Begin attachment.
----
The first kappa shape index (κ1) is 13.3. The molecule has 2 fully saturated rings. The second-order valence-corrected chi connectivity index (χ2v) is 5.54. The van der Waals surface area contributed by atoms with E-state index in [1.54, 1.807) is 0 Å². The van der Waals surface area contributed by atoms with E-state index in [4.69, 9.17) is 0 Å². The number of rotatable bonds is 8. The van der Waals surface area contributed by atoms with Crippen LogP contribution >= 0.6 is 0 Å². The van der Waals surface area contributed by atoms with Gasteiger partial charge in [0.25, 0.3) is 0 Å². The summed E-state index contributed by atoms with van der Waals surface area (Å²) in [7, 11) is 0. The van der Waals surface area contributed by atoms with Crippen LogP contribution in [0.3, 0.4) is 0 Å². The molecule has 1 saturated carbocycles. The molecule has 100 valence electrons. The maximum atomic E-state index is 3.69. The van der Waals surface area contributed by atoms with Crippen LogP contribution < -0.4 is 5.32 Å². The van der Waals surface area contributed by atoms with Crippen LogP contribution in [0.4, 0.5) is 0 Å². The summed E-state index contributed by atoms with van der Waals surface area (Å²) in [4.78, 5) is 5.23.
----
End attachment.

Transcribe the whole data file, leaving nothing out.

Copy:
The first kappa shape index (κ1) is 13.3. The molecule has 2 fully saturated rings. The second-order valence-corrected chi connectivity index (χ2v) is 5.54. The van der Waals surface area contributed by atoms with E-state index in [1.54, 1.807) is 0 Å². The van der Waals surface area contributed by atoms with E-state index in [4.69, 9.17) is 0 Å². The number of rotatable bonds is 8. The van der Waals surface area contributed by atoms with Crippen LogP contribution >= 0.6 is 0 Å². The van der Waals surface area contributed by atoms with Gasteiger partial charge in [0.25, 0.3) is 0 Å². The summed E-state index contributed by atoms with van der Waals surface area (Å²) in [7, 11) is 0. The van der Waals surface area contributed by atoms with Crippen LogP contribution in [0.3, 0.4) is 0 Å². The molecule has 1 saturated carbocycles. The molecule has 100 valence electrons. The maximum atomic E-state index is 3.69. The van der Waals surface area contributed by atoms with Crippen LogP contribution < -0.4 is 5.32 Å². The van der Waals surface area contributed by atoms with Crippen LogP contribution in [0.4, 0.5) is 0 Å². The summed E-state index contributed by atoms with van der Waals surface area (Å²) in [4.78, 5) is 5.23.